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COVID-19 Survivors No-longer Banned From Serving In The US Military

Matthew Donovan announced that the military would no longer bar people who had been hospitalised with COVID-19 from serving in its ranks.


The United States Defense Department personnel head Matthew Donovan on May 21 reportedly announced that the military would no longer bar people who had been hospitalised with coronavirus from serving in its ranks. While speaking to an international media outlet, Donovan said that he had ‘rescinded’ rules on the matter, which the military had put in place in early May out of concern over long-term respiratory damage from the disease. 

Donovan said that there was some interim and draft guidance that he rescinded. He further noted that the revision was just one part of a larger update and that health professionals would be looking into further recommendations. Further, he, however, also added that if a new recruit has not yet fully recovered from the deadly virus or is still suffering from the side effects, he or she may not be able to join the forces immediately. 

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Each branch of the US military is able to issue waivers concerning the matter. As per reports, the US arm forces have suffered a total of 5,888 COVID-19 cases, out of which 129 had to be hospitalised. The deadly virus has also claimed two lives in the military. 

In a bid to contain the deadly virus from spreading, earlier, Pentagon had also announced sweeping domestic travel restrictions on US troops and their families. The restrictions not only halted all domestic travel including Permanent Change of Station and Temporary Duty, but it also paused civilian hiring at DoD installations. According to the memo signed by Norquist, an exception was, however, granted for compelling reasons where the travel was determined to be mission-essential, necessary of humanitarian reasons, or warranted due to extreme hardship.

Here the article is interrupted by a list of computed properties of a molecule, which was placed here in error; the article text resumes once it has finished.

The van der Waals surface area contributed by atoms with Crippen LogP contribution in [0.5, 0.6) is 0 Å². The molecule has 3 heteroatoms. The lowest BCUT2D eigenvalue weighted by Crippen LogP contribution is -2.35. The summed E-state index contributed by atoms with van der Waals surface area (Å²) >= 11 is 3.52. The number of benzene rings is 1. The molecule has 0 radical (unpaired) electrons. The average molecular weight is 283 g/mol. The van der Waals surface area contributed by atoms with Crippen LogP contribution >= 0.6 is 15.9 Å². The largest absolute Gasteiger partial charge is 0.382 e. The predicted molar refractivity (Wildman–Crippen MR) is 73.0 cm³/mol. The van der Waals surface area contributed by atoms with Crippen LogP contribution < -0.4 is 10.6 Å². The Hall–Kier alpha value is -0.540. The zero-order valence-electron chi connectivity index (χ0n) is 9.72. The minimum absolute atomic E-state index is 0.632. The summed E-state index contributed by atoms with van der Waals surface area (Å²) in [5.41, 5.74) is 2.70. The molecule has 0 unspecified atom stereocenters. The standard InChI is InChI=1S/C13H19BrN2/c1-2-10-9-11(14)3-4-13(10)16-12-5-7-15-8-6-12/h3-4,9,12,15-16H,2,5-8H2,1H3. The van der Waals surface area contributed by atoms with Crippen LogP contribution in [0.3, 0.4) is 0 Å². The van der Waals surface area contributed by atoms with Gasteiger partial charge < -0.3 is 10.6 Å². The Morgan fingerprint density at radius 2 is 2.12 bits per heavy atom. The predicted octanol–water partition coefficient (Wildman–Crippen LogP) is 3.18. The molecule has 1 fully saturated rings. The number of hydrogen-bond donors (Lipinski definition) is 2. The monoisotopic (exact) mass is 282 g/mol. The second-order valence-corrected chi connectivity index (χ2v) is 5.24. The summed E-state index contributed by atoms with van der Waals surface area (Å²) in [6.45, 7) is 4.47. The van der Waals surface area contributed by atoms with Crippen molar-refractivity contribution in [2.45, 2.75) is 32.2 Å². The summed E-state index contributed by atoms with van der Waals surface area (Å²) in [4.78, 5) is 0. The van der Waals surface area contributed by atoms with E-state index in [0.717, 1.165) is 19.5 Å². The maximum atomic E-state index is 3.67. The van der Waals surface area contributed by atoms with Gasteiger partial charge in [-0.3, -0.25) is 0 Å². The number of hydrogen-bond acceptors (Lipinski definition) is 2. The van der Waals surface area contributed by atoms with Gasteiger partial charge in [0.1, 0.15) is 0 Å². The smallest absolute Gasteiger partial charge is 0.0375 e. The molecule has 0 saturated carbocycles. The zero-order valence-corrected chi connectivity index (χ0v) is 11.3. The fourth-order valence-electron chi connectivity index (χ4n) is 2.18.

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Mobilisation of military to distribute vaccine 

Meanwhile, US President Donald Trump last week said that his administration is mobilising the Army so that the country can distribute COVID-19 vaccine when one becomes available, possibly ‘at the end of the year’. Trump said he is mobilising the military to disburse coronavirus vaccine when they are ready. Based on the assumption that the vaccine will be ready by the end of this year, Trump said, "We are starting to mobilise the military to get a head start."

Trump had reportedly also announced that he would place Army Gen. Gustave Perna as COO for 'Operation Warp Speed', an effort to speed up the vaccine development program in the United States and deliver it to as many American citizens as soon as possible, once they are ready.

(Image: Rep/Unsplash) 

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